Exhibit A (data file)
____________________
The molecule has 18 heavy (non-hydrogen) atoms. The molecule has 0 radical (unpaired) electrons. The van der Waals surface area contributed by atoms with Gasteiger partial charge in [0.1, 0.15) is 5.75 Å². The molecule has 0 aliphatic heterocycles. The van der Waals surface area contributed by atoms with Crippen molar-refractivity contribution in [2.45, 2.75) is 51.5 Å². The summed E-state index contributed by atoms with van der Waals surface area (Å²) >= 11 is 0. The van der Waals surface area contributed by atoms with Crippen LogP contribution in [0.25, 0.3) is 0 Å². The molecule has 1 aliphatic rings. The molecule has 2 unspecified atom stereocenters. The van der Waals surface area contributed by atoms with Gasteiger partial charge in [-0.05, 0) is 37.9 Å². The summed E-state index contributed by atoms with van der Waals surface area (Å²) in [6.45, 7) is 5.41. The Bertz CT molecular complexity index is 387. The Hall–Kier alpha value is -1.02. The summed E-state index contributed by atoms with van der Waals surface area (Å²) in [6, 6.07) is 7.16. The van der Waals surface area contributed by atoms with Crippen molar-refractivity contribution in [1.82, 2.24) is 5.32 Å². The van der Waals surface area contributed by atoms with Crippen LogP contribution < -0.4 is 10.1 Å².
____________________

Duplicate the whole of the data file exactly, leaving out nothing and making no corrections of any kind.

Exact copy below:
The molecule has 18 heavy (non-hydrogen) atoms. The molecule has 0 radical (unpaired) electrons. The van der Waals surface area contributed by atoms with Gasteiger partial charge in [0.1, 0.15) is 5.75 Å². The molecule has 0 aliphatic heterocycles. The van der Waals surface area contributed by atoms with Crippen molar-refractivity contribution in [2.45, 2.75) is 51.5 Å². The summed E-state index contributed by atoms with van der Waals surface area (Å²) >= 11 is 0. The van der Waals surface area contributed by atoms with Crippen LogP contribution in [0.25, 0.3) is 0 Å². The molecule has 1 aliphatic rings. The molecule has 2 unspecified atom stereocenters. The van der Waals surface area contributed by atoms with Gasteiger partial charge in [-0.05, 0) is 37.9 Å². The summed E-state index contributed by atoms with van der Waals surface area (Å²) in [6.45, 7) is 5.41. The Bertz CT molecular complexity index is 387. The Hall–Kier alpha value is -1.02. The summed E-state index contributed by atoms with van der Waals surface area (Å²) in [6, 6.07) is 7.16. The van der Waals surface area contributed by atoms with Crippen molar-refractivity contribution in [1.82, 2.24) is 5.32 Å². The van der Waals surface area contributed by atoms with Crippen LogP contribution < -0.4 is 10.1 Å².